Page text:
Korean Translation Tip: Use Some Cultural Sensitivity When Translating the Names of Places for a Korean Audience

In my last tip, I told
you that sometimes you have to change the font color when translating Korean
in order to avoid offending a Korean readership.

This time, I’m here to
tell you that you might also need to modify the names of places during the Korean localization process.

Take the Sea of Japan,
for example. Koreans would never call it that. They call it the East Sea (동해), and are passionate
enough about it to have taken the issue to the United Nations to try to get maps changed.

Koreans are a little
less strident about the Yellow Sea, but if written for a Korean audience, why
not just write it as West Sea (서해) and avoid any trouble?

Another adjustment to
make is that Koreans in South Korea would rather their country be referred to as Korea (한국) or the Republic of
Korea (대한민국), not South Korea. On the other hand, they do prefer North Korea (북한) or the Democratic People's Republic of Korea for the nation just across the border to the north of "Korea".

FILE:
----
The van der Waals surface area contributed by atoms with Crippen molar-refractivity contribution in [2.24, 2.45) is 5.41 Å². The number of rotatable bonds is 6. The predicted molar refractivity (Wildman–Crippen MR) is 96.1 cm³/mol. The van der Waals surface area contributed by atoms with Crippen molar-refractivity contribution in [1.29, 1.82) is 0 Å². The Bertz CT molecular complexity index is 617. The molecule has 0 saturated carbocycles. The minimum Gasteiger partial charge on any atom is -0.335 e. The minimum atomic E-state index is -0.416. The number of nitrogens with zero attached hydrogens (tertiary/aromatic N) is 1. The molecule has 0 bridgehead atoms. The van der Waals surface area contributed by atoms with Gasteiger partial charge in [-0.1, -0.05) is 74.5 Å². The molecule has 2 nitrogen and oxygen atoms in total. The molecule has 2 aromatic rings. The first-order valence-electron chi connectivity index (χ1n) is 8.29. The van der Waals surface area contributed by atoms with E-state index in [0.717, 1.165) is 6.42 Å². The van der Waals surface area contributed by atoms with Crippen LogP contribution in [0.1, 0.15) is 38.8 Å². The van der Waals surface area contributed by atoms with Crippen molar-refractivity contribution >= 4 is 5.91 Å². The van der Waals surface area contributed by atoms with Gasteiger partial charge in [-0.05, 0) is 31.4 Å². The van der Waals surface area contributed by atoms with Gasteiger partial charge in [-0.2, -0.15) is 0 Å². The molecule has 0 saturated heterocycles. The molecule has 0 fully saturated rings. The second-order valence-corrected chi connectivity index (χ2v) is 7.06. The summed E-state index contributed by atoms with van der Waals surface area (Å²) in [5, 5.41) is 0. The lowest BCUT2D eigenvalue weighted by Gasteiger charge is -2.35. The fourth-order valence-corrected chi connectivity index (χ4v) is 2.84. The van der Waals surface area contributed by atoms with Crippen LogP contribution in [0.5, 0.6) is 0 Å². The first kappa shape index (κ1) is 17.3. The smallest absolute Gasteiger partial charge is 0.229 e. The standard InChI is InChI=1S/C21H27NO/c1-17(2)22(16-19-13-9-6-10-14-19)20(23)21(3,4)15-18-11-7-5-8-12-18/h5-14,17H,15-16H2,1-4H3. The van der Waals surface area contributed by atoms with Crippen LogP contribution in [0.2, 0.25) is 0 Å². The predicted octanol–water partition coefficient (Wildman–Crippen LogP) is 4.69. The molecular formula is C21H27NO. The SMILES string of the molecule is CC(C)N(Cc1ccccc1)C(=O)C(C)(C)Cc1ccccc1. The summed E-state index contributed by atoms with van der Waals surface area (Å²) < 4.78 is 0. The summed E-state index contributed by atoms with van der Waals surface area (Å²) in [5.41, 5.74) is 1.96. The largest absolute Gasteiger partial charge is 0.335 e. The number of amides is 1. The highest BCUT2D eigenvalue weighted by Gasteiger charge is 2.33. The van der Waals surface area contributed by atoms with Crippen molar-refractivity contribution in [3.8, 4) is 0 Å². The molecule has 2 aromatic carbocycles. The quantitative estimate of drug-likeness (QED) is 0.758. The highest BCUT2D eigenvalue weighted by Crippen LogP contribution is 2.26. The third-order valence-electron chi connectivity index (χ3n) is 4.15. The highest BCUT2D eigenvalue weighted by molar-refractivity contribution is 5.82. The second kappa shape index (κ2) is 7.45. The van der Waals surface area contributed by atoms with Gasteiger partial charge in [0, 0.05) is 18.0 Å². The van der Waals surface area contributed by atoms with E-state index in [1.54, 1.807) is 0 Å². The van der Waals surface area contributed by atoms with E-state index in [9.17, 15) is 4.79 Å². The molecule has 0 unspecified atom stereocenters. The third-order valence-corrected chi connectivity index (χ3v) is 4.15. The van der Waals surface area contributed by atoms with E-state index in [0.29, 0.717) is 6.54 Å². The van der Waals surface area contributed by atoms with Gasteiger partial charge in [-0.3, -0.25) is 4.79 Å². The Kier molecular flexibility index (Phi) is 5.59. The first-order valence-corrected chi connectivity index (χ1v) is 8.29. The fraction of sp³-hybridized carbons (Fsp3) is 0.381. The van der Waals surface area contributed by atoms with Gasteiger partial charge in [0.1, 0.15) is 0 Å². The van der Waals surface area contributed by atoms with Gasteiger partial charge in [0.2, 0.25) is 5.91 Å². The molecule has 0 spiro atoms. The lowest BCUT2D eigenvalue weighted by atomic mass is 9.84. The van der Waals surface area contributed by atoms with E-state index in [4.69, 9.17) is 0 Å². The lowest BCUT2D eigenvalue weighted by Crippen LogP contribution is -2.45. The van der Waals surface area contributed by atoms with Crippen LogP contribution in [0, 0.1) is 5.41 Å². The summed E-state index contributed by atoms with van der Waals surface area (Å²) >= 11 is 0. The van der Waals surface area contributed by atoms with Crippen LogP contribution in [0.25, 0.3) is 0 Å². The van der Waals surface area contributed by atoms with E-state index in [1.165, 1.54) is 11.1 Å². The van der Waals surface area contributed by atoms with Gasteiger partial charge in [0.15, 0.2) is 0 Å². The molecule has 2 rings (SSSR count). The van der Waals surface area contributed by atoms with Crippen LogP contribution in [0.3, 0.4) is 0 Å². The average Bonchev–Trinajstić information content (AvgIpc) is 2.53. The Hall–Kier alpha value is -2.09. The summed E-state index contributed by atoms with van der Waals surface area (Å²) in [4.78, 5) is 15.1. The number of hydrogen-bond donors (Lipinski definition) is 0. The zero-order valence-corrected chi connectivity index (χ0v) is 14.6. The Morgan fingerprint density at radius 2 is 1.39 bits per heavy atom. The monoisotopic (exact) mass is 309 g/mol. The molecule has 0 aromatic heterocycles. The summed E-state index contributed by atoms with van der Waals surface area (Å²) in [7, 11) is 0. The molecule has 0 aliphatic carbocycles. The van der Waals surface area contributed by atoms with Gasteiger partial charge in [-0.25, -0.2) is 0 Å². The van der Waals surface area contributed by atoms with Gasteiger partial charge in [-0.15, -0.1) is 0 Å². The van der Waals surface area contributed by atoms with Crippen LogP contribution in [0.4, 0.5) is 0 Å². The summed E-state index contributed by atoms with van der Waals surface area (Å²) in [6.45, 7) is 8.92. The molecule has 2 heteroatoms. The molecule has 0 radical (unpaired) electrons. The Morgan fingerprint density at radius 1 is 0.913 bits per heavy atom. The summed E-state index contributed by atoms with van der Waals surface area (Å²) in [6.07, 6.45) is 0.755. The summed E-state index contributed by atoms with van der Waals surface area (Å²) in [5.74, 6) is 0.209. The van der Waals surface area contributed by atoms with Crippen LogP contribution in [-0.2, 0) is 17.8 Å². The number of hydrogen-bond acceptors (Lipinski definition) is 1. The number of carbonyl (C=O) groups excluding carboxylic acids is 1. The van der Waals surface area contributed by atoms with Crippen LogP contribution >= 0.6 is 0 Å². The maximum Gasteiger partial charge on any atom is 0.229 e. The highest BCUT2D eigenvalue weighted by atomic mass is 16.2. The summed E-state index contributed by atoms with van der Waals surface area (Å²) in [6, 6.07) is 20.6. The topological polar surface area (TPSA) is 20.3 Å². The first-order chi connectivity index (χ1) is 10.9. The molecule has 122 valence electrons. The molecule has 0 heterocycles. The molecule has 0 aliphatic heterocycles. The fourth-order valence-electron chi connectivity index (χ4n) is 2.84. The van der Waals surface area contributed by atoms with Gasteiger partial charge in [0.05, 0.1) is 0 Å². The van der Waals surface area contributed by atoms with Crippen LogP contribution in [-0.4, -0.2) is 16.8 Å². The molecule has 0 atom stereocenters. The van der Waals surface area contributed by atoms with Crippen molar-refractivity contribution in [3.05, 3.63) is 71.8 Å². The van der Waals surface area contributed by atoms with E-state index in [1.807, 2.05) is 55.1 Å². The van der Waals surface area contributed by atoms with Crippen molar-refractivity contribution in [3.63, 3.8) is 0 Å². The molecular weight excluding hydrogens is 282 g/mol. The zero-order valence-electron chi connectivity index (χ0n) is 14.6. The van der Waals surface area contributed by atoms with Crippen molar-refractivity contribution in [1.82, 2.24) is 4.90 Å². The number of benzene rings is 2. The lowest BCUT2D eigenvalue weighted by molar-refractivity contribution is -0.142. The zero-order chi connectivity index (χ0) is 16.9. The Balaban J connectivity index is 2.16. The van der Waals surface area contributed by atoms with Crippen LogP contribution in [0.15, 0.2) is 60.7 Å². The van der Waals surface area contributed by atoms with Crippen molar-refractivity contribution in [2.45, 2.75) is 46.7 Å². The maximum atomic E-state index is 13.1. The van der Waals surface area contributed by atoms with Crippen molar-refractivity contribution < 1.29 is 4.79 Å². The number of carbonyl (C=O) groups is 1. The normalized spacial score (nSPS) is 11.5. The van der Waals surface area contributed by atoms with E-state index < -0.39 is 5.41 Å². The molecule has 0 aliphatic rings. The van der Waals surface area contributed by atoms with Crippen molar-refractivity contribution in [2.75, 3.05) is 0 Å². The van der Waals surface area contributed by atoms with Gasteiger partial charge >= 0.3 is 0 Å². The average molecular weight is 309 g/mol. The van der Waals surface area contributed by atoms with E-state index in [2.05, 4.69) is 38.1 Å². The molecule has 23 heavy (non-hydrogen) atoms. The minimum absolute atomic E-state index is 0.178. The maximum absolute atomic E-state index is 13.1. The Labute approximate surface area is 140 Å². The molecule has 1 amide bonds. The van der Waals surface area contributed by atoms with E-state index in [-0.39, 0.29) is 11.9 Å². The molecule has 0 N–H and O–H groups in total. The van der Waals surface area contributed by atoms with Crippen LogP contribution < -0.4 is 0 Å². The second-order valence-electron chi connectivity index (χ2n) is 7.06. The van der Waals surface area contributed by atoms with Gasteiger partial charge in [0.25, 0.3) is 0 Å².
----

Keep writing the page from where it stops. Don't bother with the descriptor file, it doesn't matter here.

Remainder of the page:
But the granddaddy of
all Korean naming disputes is the group of islets out in the East Sea (Sea of
Japan), sometimes known as the Liancourt Rocks. I’m not going to wade into the argument here but you should know that no political issue unites Koreans
more than this one does. You’d better translate the name of these islands for a
Korean readership as Dokdo (독도). Whatever you do, DO NOT let the Japanese name
get through (which, is “Takeshima”). This is serious business in Korea and not
one to be messed with… (Here’s a photo I took of a motorcycle in my
neighborhood showing the sentence “Dokdo is the Son of Korea".)

BTW, here’s one that’ll
give my American readers some warm fuzzies. The Korean term for
the USA means “beautiful country” (미국). Ah, how sweet…

Korean Translation Tip
These are the correct English and Korean terms to use when translating the following locations for a Korean audience:

  • Sea of Japan -> East Sea/동해
  • Yellow Sea -> West Sea /서해
  • Liancourt Rocks -> Dokdo Island/독도
  • South Korea -> Korea or Republic
    of Korea/한국 or 대한민국
  • North Korea -> North Korea or Democratic People's Republic of Korea/북한

2 Responses

  1. Tom Beach says:

    same in Mandarin; America is mei guo–beautiful country

  2. Tom – Thanks. I was wondering how it was done in Chinese and figured it’s probably the same as Korean. In Japanese, though, I hear they say “Rice Country”, which in Korean is pronounced the same as “Beautiful Country”, but the Chinese character on which it’s based is different.

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